The IPO from hell

Some say Facebook shouldn’t have gone public. The company didn’t need the cash. Founder and CEO Mark Zuckerberg obviously doesn’t crave having the public as his partner. He made a point of concentrating power in his own hands through the kind of voting rights lockup that corporate governance mavens think should be illegal.

These gripes are misplaced. The market is fully capable of putting a price on the varieties of corporate governance. And Mr. Zuckerberg bent over backwards to make sure public shareholders knew what they were getting into. That said, the rocky start to Facebook trading accurately foreshadows what was always going to be a stressful relationship between Mr. Zuckerberg and his public investors. How convenient at least to be able to blame Nasdaq for a messy wedding night. …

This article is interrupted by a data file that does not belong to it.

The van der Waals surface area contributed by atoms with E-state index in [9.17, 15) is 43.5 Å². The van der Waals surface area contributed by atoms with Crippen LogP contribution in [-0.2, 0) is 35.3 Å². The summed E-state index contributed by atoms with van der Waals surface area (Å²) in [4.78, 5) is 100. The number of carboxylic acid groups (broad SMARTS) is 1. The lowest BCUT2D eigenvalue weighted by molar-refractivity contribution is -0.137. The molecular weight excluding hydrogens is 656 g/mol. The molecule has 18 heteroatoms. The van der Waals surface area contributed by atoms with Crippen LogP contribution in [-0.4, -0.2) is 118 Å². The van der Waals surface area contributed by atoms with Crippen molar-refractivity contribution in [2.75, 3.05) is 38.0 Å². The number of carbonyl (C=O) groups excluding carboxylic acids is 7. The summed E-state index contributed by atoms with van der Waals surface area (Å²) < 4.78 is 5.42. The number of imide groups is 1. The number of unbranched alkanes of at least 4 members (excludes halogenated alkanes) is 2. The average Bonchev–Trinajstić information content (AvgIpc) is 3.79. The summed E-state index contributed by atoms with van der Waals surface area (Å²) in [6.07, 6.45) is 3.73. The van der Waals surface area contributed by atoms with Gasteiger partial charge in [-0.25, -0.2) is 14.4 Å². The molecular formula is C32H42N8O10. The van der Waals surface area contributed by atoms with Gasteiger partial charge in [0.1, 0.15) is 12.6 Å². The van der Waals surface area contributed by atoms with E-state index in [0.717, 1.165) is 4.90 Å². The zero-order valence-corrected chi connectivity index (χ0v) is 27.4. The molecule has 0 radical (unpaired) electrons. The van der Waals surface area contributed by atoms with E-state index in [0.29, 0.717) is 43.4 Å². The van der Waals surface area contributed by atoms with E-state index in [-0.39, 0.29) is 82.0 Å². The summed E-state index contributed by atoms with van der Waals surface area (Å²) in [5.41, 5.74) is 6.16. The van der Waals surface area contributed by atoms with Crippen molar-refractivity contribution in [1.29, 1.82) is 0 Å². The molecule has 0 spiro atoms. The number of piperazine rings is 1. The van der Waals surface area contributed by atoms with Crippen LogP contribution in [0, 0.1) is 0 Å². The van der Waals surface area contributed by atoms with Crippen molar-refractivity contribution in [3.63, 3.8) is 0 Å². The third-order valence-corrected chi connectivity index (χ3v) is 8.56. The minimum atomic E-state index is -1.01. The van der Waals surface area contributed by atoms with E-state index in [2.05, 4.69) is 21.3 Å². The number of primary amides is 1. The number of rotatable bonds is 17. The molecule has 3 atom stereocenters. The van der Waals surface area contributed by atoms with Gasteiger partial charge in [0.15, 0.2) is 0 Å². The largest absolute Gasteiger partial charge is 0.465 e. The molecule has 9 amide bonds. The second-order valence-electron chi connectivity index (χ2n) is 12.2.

It’s clear Mr. Zuckerberg was eager to indulge the public’s readiness to attribute a $100 billion market value to the firm. He liked the idea of Facebook’s stratospheric valuation relative to any demonstrated ability to generate revenues or profits. He reportedly pushed Morgan Stanley to raise the issue price. But far from clear is whether he’s willing now to accept the public investors’ agenda and protect their money by shifting his focus to profit making.